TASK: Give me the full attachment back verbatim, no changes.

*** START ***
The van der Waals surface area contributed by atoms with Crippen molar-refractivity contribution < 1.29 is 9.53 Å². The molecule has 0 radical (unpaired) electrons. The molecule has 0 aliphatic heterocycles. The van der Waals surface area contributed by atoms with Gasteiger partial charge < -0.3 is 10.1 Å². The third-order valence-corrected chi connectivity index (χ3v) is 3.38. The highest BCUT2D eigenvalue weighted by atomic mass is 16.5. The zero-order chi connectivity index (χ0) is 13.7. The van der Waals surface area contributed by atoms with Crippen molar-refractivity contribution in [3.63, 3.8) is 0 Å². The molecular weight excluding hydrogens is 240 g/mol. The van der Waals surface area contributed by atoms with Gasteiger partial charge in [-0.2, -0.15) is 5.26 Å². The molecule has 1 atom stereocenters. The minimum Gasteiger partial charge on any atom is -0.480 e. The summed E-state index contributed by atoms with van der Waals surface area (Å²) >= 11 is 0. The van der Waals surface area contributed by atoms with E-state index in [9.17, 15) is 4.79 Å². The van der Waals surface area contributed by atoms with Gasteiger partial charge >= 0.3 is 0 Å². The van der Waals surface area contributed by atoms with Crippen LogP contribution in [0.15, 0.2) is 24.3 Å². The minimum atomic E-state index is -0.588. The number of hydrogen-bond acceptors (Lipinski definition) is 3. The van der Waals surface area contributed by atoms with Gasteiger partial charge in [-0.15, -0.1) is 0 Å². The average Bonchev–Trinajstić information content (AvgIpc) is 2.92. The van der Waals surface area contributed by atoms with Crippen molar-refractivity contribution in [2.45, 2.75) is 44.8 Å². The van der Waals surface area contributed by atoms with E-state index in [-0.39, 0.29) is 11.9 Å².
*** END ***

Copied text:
The van der Waals surface area contributed by atoms with Crippen molar-refractivity contribution < 1.29 is 9.53 Å². The molecule has 0 radical (unpaired) electrons. The molecule has 0 aliphatic heterocycles. The van der Waals surface area contributed by atoms with Gasteiger partial charge < -0.3 is 10.1 Å². The third-order valence-corrected chi connectivity index (χ3v) is 3.38. The highest BCUT2D eigenvalue weighted by atomic mass is 16.5. The zero-order chi connectivity index (χ0) is 13.7. The van der Waals surface area contributed by atoms with Crippen molar-refractivity contribution in [3.63, 3.8) is 0 Å². The molecular weight excluding hydrogens is 240 g/mol. The van der Waals surface area contributed by atoms with Gasteiger partial charge in [-0.2, -0.15) is 5.26 Å². The molecule has 1 atom stereocenters. The minimum Gasteiger partial charge on any atom is -0.480 e. The summed E-state index contributed by atoms with van der Waals surface area (Å²) >= 11 is 0. The van der Waals surface area contributed by atoms with E-state index in [9.17, 15) is 4.79 Å². The van der Waals surface area contributed by atoms with Gasteiger partial charge >= 0.3 is 0 Å². The van der Waals surface area contributed by atoms with Crippen LogP contribution in [0.15, 0.2) is 24.3 Å². The minimum atomic E-state index is -0.588. The number of hydrogen-bond acceptors (Lipinski definition) is 3. The van der Waals surface area contributed by atoms with Gasteiger partial charge in [-0.15, -0.1) is 0 Å². The average Bonchev–Trinajstić information content (AvgIpc) is 2.92. The van der Waals surface area contributed by atoms with Crippen molar-refractivity contribution in [2.45, 2.75) is 44.8 Å². The van der Waals surface area contributed by atoms with E-state index in [-0.39, 0.29) is 11.9 Å².